Home  »  Complete Poetical Works by Henry Wadsworth Longfellow  »  Part Second. III. Michael Angelo and Benvenuto Cellini

Henry Wadsworth Longfellow (1807–1882). Complete Poetical Works. 1893.

Michael Angelo: A Fragment

Part Second. III. Michael Angelo and Benvenuto Cellini


A GOOD day and good year to the divine

Maestro Michael Angelo, the sculptor!

Welcome, my Benvenuto.

That is what

My father said, the first time he beheld

This handsome face. But say farewell, not welcome.

I come to take my leave. I start for Florence

As fast as horse can carry me. I long

To set once more upon its level flags

These feet, made sore by your vile Roman pavements.

Come with me; you are wanted there in Florence.

The Sacristy is not finished.

Speak not of it!

How damp and cold it was! How my bones ached

And my head reeled, when I was working there!

I am too old. I will stay here in Rome,

Where all is old and crumbling, like myself,

To hopeless ruin. All roads lead to Rome.

And all lead out of it.

There is a charm,

A certain something in the atmosphere,

That all men feel, and no man can describe.


Yes, malaria of the mind,

Out of this tomb of the majestic Past;

The fever to accomplish some great work

That will not let us sleep. I must go on

Until I die.

Do you ne’er think of Florence?

Yes; whenever

I think of anything beside my work,

I think of Florence. I remember, too,

The bitter days I passed among the quarries

Of Seravezza and Pietrasanta;

Road-building in the marshes; stupid people,

And cold and rain incessant, and mad gusts

Of mountain wind, like howling Dervishes,

That spun and whirled the eddying snow about them

As if it were a garment; aye, vexations

And troubles of all kinds, that ended only

In loss of time and money.

True, Maestro;

But that was not in Florence. You should leave

Such work to others. Sweeter memories

Cluster about you, in the pleasant city

Upon the Arno.

In my waking dreams

I see the marvellous dome of Brunelleschi,

Ghiberti’s gates of bronze, and Giotto’s tower;

And Ghirlandajo’s lovely Benci glides

With folded hands amid my troubled thoughts,

A splendid vision! Time rides with the old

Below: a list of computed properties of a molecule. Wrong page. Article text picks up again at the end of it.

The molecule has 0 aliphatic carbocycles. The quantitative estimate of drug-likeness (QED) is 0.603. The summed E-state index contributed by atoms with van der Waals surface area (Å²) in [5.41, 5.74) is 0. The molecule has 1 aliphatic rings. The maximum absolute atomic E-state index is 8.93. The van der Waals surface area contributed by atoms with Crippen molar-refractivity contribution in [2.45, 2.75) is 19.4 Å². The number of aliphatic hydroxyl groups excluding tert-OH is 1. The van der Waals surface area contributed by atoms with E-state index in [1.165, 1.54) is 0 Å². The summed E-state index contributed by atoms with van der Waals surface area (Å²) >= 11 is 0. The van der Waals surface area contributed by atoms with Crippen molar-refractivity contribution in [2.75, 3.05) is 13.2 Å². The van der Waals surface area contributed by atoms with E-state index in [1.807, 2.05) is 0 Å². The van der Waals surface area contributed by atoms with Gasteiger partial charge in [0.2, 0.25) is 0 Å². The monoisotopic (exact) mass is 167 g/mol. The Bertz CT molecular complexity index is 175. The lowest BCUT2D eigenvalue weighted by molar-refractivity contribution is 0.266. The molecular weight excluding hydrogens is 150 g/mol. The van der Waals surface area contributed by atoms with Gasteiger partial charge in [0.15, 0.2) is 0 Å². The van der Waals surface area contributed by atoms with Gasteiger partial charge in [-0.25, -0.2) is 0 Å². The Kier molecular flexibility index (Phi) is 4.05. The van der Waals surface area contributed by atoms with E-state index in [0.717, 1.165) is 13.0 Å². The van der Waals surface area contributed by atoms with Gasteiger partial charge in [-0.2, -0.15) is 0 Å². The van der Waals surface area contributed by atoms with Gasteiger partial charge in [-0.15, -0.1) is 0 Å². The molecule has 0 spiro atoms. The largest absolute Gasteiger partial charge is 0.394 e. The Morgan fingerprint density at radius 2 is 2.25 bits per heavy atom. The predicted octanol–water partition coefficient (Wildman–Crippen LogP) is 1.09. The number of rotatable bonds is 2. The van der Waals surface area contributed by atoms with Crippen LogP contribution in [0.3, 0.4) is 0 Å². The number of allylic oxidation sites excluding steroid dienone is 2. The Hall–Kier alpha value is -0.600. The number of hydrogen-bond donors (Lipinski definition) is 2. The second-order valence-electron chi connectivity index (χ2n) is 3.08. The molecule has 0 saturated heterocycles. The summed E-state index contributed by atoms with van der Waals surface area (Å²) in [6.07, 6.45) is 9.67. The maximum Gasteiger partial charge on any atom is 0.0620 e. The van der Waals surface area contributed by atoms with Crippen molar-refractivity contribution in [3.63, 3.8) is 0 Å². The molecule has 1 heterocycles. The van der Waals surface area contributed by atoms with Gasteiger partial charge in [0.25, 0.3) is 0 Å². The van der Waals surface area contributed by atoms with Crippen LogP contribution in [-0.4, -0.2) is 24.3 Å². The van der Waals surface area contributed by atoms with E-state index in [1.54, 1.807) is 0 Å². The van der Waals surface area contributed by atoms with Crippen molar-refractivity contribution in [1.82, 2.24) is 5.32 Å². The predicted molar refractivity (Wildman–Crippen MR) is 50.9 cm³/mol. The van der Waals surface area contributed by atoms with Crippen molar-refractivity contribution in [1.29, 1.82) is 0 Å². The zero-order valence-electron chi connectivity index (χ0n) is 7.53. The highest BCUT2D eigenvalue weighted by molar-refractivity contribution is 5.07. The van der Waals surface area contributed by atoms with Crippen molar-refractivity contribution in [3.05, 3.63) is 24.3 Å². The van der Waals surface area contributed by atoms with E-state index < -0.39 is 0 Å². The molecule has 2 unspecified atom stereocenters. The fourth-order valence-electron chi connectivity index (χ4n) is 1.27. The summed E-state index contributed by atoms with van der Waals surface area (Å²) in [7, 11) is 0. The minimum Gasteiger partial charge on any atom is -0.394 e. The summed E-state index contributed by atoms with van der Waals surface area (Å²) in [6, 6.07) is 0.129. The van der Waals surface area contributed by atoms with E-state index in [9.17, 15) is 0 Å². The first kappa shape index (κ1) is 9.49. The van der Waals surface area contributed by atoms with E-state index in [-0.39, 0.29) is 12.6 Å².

At a great pace. As travellers on swift steeds

See the near landscape fly and flow behind them,

While the remoter fields and dim horizons

Go with them, and seem wheeling round to meet them,

So in old age things near us slip away,

And distant things go with us. Pleasantly

Come back to me the days when, as a youth,

I walked with Ghirlandajo in the gardens

Of Medici, and saw the antique statues,

The forms august of gods and godlike men,

And the great world of art revealed itself

To my young eyes. Then all that man hath done

Seemed possible to me. Alas! how little

Of all I dreamed of has my hand achieved!

Nay, let the Night and Morning, let Lorenzo

And Julian in the Sacristy at Florence,

Prophets and Sibyls in the Sistine Chapel,

And the Last Judgment answer. Is it finished?

The work is nearly done. But this Last Judgment

Has been the cause of more vexation to me

Than it will be of honor. Ser Biagio,

Master of ceremonies at the Papal court,

A man punctilious and over nice,

Calls it improper; says that those nude forms,

Showing their nakedness in such shameless fashion,

Are better suited to a common bagnio,

Or wayside wine-shop, than a Papal Chapel.

To punish him I painted him as Minos

And leave him there as master of ceremonies

In the Infernal Regions. What would you

Have done to such a man?

I would have killed him.

When any one insults me, if I can

I kill him, kill him.

Oh, you gentlemen,

Who dress in silks and velvets, and wear swords,

Are ready with your weapons, and have all

A taste for homicide.

I learned that lesson

Under Pope Clement at the siege of Rome,

Some twenty years ago. As I was standing

Upon the ramparts of the Campo Santo

With Alessandro Bene, I beheld

A sea of fog, that covered all the plain,

And hid from us the foe; when suddenly,

A misty figure, like an apparition,

Rose up above the fog, as if on horseback.

At this I aimed my arquebus, and fired.

The figure vanished; and there rose a cry

Out of the darkness, long and fierce and loud.

With imprecations in all languages.

It was the Constable of France, the Bourbon,

That I had slain.

Rome should be grateful to you.

But has not been; you shall hear presently.

During the siege I served as bombardier,

There in St. Angelo. His Holiness

One day was walking with his Cardinals

On the round bastion, while I stood above

Among my falconets. All thought and feeling,